NO-cGMP pathway at ventrolateral medullary cardiac inhibitory sites enhances the baroreceptor reflex bradycardia in the rat.
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AbstractThe neuronal isoform of the enzyme nitric oxide synthase (nNOS) has been identified in the caudal ventrolateral medulla of the rat close to the location of cardiac vagal motoneurones. Therefore in this study we tested identified ventral medulla cardioinhibitory sites for the involvement of nitric oxide (NO) in the baroreceptor-heart rate reflex pathway. In rats anaesthetised with a mixture of urethane (650 mg kg(-1)) and chloralose (50 mg kg(-1)) i.v., blood pressure and heart rate were monitored continuously and using stereotaxic coordinates the ventrolateral caudal brainstem within and around the nucleus ambiguus was systematically explored for sites producing a bradycardia of >50 bpm, without a change in blood pressure, using D,L homocysteic acid (DLH, 0.2 M) microinjections (50 nl) from a glass micropipette. Identified sites were marked with pontamine sky blue. Microinjection of the NO donor sodium nitroprusside (SNP, 1 mM, 50 nl) at a cardioinhibitory site also produced a significant bradycardia (68+/-14 bpm) while the NOS inhibitor N(G)-nitro-l-arginine (l-NNA) (3 mM, 50 nl) caused a small significant increase in heart rate (5+/-1 bpm). Baroreceptor reflex gain measured by the response in heart rate to a change in blood pressure induced by phenylephrine i.v. was significantly increased (610+/-171%, p<0.05) during the steady state of the response to SNP, whereas it was significantly reduced (73+/-5%, p<0.01) by l-NNA injection at a medullary cardioinhibitory site. An inhibitor of soluble guanylyl cyclase, (1)H-(1,2,4)oxadiazolo(4,3-a)quinoxalin-1-one (ODQ, 1 mM, 50 nl) also significantly reduced the baroreceptor reflex gain (63+/-8%, p<0.05). The results suggest that a NOS-cGMP signalling system in the baroreceptor reflex pathway distal to the NTS and closer to cardiac vagal motoneurones in the caudal ventral medulla contributes to enhancement of cardiac vagal tone.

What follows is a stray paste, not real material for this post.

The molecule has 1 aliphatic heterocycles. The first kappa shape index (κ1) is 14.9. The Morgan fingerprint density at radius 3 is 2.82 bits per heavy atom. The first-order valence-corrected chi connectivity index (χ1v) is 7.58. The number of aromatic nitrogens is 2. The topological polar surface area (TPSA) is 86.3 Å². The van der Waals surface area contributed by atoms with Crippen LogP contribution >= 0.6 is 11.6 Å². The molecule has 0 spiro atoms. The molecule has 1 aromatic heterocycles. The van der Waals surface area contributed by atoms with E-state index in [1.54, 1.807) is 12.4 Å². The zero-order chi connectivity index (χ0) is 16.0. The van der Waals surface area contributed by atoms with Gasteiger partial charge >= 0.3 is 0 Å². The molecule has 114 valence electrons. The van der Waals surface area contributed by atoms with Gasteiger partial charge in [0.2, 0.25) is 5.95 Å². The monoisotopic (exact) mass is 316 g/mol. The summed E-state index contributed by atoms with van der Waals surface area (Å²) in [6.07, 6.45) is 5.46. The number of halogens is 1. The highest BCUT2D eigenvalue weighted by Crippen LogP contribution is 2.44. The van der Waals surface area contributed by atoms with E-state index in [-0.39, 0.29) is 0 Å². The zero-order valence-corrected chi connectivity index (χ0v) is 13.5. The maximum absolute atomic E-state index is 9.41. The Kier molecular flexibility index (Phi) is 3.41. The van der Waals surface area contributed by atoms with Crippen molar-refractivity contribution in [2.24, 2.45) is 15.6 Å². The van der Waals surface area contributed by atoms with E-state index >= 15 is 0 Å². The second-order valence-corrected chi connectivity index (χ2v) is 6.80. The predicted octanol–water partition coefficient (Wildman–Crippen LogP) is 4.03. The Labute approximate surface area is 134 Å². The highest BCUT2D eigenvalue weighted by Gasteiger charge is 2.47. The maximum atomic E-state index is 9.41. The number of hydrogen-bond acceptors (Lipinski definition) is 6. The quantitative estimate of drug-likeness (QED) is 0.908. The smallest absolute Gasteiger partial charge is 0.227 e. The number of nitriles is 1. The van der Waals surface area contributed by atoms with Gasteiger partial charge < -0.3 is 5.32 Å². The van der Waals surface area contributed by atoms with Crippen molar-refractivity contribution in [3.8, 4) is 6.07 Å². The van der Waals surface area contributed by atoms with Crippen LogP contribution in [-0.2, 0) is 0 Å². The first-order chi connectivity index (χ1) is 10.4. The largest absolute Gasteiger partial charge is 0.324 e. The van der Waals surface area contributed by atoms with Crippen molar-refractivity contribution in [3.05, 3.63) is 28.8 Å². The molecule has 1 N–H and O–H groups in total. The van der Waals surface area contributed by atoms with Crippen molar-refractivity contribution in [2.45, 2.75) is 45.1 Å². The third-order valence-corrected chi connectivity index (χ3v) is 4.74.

CitationBrain Research, 1123(1): 125-134
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